The Tarot D: Didactic Tarot is the culmination of a ten year exploration of tarot symbolism and creativity. The artwork is powerful: highly detailed, comic-book like and masculine in feel. The deck has 102 cards, including an extra 'Pause' suit and two extras in each suit. The companion book by the artist explains the complete mythology and symbolism behind each card.
When does a tarot deck cease to be a tarot deck? When it has less than 78 cards? More than 78 cards – how many more? Has the standard 78 card deck stood the test of time because it is perfect the way it is, or because people are too intimidated to challenge the status quo? What about when a deck has more than a few extra cards, it has a whole new suit?
Jeffrey Donato’s Didactic Tarot skates right along the edge of fulfilling the requirements for being a tarot deck, or perhaps it is part of a new landscape of visionary decks exploring the boundaries of traditional tarot.
Influenced by Eastern philosophy and a broad spectrum of myth and world tales, Tarot D explores ideas of the search for enlightenment and purpose, as well as mortality/immortality and rebirth. Each suit can be envisioned as a chapter in an overarching story: 'The Fable of Fire ', ‘The Epic of Earth’, ‘The Anecdote of Air ', 'The Words of Water ', ‘The Diffusion ', and 'The Tale of Time’.
This deck has 102 cards. There are 26 major Arcana, including five different Magicians – Magician, Alchemist, Apothecary, Scientist, Philosopher – one can choose to use a single card, or include all Magician cards in the deck. Divinatory meanings differ for each one.
The Minor Arcana has 5 suits, 4 of which have 16 cards each; plus The Diffusion (which appears to be an entire suit of Laughing Squirrels so to speak – 12 cards of misfortune and bummers). The Court cards for the standard suits remain traditional - Page, Knight, Queen, King.
The cards measure 95 x 140 mm which makes them substantially larger than many standard (66 x 120) tarot decks. Given the number of cards in the deck, this is quite a big tarot to shuffle and handle. The card stock is excellent – smooth, satiny, with no gloss or sheen; reasonably heavy and defineitely not flimsy, but still flexible. With such a soft finish the cards shuffle and slide with ease.
The print quality is impressive – there is a lot of detail in the illustrations which is clearly captured with out any blurring of fine lines, or colour bleeds. The artwork is quite psychedelic, allowing for much detail to be included in the pictures without recourse to logic or the necessity of narrative. The colours are strong and vivid giving this deck a rare vibrancy. The illustrations appear to be mixed media – perhaps pen and ink as well as pencil and even felt tipped pens – giving the images strong line work as well as a loud palette.
Each card has a broad border of elemental colours which indicates the cards suit. Wands/Fire - red, Pentacles/Earth - green, Swords/Air - orange, Cups/Water - blue, The Diffusion - purple, The Major Arcana - yellow. The card number is shown in a little white circle at the base of the image. Other white circles at the top and sides of each picture contains elemental indicators, court card identifiers, and astrological symbols. The print on the back, a Zodiac wheel, is not reversible.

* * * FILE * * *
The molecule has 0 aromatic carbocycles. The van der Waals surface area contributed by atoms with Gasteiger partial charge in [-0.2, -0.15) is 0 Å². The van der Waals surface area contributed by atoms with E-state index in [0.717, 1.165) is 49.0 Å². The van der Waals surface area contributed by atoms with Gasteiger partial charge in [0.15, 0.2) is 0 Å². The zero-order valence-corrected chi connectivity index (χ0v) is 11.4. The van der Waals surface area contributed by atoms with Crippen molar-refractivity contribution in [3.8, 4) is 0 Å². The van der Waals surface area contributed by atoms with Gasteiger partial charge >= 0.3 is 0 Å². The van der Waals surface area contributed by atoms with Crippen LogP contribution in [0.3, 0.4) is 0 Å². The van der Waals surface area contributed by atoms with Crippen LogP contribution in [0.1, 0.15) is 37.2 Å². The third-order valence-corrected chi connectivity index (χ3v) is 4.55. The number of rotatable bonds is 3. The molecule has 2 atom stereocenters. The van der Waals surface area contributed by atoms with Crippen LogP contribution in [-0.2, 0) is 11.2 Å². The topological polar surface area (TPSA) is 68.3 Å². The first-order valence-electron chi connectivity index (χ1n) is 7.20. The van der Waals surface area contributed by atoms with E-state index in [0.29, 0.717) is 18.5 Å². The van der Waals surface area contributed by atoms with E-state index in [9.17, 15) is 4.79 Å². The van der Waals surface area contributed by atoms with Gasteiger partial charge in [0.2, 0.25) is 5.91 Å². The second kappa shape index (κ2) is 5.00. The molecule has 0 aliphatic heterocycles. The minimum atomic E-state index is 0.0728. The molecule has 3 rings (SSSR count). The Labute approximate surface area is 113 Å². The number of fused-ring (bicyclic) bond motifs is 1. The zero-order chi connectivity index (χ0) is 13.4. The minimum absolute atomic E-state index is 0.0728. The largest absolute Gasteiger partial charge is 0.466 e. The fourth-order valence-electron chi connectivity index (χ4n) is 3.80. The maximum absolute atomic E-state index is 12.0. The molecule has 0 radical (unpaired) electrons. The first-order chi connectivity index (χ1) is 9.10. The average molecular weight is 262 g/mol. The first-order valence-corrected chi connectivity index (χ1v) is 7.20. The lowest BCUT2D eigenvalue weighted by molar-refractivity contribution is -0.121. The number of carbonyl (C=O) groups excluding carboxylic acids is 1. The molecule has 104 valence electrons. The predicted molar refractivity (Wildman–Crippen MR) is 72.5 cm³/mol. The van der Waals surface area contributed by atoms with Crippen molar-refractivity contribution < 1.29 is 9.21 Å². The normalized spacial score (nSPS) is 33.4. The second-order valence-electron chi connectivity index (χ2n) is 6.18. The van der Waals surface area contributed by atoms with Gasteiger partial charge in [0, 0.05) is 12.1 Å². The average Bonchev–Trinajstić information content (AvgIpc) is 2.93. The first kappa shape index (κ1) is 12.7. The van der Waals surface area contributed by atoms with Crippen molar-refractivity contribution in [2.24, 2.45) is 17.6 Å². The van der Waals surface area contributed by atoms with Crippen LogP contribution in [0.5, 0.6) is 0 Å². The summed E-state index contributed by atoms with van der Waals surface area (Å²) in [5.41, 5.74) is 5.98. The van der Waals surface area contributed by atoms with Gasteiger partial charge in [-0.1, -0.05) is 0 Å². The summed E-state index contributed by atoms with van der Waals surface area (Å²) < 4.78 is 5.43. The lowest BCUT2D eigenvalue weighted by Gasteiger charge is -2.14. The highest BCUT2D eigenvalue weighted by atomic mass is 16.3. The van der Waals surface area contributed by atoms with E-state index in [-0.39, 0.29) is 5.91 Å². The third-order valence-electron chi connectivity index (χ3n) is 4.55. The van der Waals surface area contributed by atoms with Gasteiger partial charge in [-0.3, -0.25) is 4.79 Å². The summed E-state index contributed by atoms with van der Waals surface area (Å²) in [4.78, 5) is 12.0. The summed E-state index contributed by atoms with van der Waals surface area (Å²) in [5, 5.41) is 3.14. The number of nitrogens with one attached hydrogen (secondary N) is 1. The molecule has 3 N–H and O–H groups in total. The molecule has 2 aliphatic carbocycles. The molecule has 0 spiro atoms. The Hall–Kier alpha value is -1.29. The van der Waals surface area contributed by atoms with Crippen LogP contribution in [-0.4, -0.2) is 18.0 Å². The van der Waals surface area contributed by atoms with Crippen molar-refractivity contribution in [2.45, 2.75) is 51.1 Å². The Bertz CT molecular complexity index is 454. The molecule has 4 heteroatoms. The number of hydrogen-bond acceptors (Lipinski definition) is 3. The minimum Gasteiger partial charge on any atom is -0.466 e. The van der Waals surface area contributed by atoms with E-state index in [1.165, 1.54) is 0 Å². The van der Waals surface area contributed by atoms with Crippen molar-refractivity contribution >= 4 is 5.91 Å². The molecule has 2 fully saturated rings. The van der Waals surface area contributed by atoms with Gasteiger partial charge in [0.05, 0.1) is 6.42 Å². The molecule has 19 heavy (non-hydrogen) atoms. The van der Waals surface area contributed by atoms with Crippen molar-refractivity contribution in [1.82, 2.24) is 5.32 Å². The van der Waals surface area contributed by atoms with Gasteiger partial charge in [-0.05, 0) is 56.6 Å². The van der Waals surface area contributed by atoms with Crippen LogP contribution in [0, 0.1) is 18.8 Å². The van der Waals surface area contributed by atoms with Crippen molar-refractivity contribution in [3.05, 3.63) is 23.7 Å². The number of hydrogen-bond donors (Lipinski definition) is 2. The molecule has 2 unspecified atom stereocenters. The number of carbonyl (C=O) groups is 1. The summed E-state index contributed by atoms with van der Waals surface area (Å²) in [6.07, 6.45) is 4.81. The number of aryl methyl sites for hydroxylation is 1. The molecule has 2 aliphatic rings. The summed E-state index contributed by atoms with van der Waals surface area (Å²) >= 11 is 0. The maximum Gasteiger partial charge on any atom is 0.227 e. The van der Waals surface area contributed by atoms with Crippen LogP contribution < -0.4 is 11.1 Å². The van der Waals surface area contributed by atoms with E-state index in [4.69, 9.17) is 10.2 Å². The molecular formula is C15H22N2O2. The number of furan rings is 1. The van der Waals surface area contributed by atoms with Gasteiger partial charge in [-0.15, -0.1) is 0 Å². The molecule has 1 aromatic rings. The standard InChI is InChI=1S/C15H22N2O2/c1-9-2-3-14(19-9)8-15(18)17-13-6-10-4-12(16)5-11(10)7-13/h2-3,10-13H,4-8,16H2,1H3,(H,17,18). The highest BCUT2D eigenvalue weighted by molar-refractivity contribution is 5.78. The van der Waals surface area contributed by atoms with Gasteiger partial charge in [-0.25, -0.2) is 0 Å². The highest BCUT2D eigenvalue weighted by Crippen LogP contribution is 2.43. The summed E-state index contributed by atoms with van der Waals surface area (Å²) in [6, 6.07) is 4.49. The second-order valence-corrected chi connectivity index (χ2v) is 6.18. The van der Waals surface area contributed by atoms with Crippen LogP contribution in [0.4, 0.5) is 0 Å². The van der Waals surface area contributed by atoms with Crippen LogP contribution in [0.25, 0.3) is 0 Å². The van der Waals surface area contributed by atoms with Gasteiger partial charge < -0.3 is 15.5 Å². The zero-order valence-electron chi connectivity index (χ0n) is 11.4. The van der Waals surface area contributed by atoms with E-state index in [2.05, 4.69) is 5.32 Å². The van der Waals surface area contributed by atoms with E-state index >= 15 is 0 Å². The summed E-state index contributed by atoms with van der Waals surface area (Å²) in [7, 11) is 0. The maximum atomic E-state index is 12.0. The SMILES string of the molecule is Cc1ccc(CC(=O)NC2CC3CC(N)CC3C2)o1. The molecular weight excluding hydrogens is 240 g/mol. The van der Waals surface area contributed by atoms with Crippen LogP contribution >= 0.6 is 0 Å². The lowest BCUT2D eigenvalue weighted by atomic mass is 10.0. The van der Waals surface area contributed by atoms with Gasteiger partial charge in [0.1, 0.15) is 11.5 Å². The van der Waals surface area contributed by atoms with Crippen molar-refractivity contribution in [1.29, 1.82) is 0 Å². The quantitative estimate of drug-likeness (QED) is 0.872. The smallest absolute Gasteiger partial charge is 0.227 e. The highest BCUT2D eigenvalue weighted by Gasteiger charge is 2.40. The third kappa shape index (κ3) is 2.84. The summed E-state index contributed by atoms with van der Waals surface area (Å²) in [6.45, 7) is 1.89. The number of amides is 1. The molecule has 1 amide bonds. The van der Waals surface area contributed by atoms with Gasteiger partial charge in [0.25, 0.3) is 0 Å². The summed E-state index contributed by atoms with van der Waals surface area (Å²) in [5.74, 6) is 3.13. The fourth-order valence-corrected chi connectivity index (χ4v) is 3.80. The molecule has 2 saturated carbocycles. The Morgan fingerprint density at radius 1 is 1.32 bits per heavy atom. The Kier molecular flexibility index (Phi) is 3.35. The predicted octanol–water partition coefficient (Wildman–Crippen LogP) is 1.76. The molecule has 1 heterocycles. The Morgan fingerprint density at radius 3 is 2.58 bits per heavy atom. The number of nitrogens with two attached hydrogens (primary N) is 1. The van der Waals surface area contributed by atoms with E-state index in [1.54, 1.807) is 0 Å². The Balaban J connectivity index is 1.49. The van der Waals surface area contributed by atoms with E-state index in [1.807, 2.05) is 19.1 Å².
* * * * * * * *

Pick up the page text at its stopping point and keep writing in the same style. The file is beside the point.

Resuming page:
The packaging, as with all Schiffer tarot decks, is excellent. The cards come in it a box set complete with a full-colour guidebook. The box itself is large and made of solid cardboard constructed to withstand the rigours of travel, and printed with plenty of images from the deck. The lid is held shut with magnetic clasps, there is a ribbon to lift the lid, and ribbon hinges to keep the top from flapping open..
The guidebook is 160 pages, fully illustrated in colour. Because this deck has a great deal of personal symbolism and mythology woven through its images anyone really wanting to understand what is being depicted in these cards will need this guidebook. The 'Introduction’ gives a good overview of the concepts that inform this deck, And Chapter 1 ‘Con Vitalis ' sets the framework and storyline in place. Following this, each suit, and the Major Arcana have their own chapters. There is a ‘Reading' – a paragraph from a u(n-published) story, an explanation and exploration of the ‘Reading'. Interpretations for both upright and reversed cards are given – and they do not detour significantly from the broadly accepted, standard interpretations. There is some general information about using the cards , and 3 divination spreads are included.
This deck is as complex or as simple as the user wishes to make it. One could simply discard the extra cards and all the sci-fi/fantasy elements and still have a perfectly functional tarot deck. However if the user is looking for complexity then keeping the deck intact and taking on-board the artist/creators larger personal cosmology could give one a fascinating tarot to work with.